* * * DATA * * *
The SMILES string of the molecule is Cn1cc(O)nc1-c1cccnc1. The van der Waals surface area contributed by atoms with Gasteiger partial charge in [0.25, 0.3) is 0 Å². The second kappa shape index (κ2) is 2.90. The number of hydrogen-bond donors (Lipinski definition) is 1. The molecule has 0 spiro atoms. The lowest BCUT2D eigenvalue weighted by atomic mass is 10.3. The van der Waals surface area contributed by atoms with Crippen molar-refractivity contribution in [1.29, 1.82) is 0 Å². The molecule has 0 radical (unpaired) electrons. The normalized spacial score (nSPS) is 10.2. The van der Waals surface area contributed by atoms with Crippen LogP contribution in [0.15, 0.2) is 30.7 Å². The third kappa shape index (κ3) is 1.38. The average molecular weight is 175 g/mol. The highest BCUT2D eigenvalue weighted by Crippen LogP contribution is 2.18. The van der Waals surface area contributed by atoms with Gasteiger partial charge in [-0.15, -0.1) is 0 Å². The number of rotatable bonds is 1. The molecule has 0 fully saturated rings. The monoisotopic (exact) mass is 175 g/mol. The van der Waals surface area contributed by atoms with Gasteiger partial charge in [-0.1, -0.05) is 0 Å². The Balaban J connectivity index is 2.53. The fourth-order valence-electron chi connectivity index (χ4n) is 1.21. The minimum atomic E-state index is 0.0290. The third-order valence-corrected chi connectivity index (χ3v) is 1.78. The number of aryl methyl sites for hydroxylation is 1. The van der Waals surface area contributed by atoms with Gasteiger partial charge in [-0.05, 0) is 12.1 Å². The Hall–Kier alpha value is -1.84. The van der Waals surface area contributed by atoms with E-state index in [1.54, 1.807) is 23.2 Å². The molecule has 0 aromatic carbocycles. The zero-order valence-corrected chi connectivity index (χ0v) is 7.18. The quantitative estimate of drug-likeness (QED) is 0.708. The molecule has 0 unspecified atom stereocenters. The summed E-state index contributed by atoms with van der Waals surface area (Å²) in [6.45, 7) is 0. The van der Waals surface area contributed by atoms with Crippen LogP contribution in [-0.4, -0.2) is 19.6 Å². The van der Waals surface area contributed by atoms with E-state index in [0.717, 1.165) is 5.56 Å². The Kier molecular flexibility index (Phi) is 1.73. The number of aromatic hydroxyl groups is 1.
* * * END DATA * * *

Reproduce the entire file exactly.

The SMILES string of the molecule is Cn1cc(O)nc1-c1cccnc1. The van der Waals surface area contributed by atoms with Gasteiger partial charge in [0.25, 0.3) is 0 Å². The second kappa shape index (κ2) is 2.90. The number of hydrogen-bond donors (Lipinski definition) is 1. The molecule has 0 spiro atoms. The lowest BCUT2D eigenvalue weighted by atomic mass is 10.3. The van der Waals surface area contributed by atoms with Crippen molar-refractivity contribution in [1.29, 1.82) is 0 Å². The molecule has 0 radical (unpaired) electrons. The normalized spacial score (nSPS) is 10.2. The van der Waals surface area contributed by atoms with Crippen LogP contribution in [0.15, 0.2) is 30.7 Å². The third kappa shape index (κ3) is 1.38. The average molecular weight is 175 g/mol. The highest BCUT2D eigenvalue weighted by Crippen LogP contribution is 2.18. The van der Waals surface area contributed by atoms with Gasteiger partial charge in [-0.15, -0.1) is 0 Å². The number of rotatable bonds is 1. The molecule has 0 fully saturated rings. The monoisotopic (exact) mass is 175 g/mol. The van der Waals surface area contributed by atoms with Gasteiger partial charge in [-0.1, -0.05) is 0 Å². The Balaban J connectivity index is 2.53. The fourth-order valence-electron chi connectivity index (χ4n) is 1.21. The minimum atomic E-state index is 0.0290. The third-order valence-corrected chi connectivity index (χ3v) is 1.78. The number of aryl methyl sites for hydroxylation is 1. The van der Waals surface area contributed by atoms with Gasteiger partial charge in [-0.05, 0) is 12.1 Å². The Hall–Kier alpha value is -1.84. The van der Waals surface area contributed by atoms with E-state index in [1.54, 1.807) is 23.2 Å². The molecule has 0 aromatic carbocycles. The zero-order valence-corrected chi connectivity index (χ0v) is 7.18. The quantitative estimate of drug-likeness (QED) is 0.708. The molecule has 0 unspecified atom stereocenters. The summed E-state index contributed by atoms with van der Waals surface area (Å²) in [6.45, 7) is 0. The van der Waals surface area contributed by atoms with Crippen LogP contribution in [-0.4, -0.2) is 19.6 Å². The van der Waals surface area contributed by atoms with E-state index in [0.717, 1.165) is 5.56 Å². The Kier molecular flexibility index (Phi) is 1.73. The number of aromatic hydroxyl groups is 1.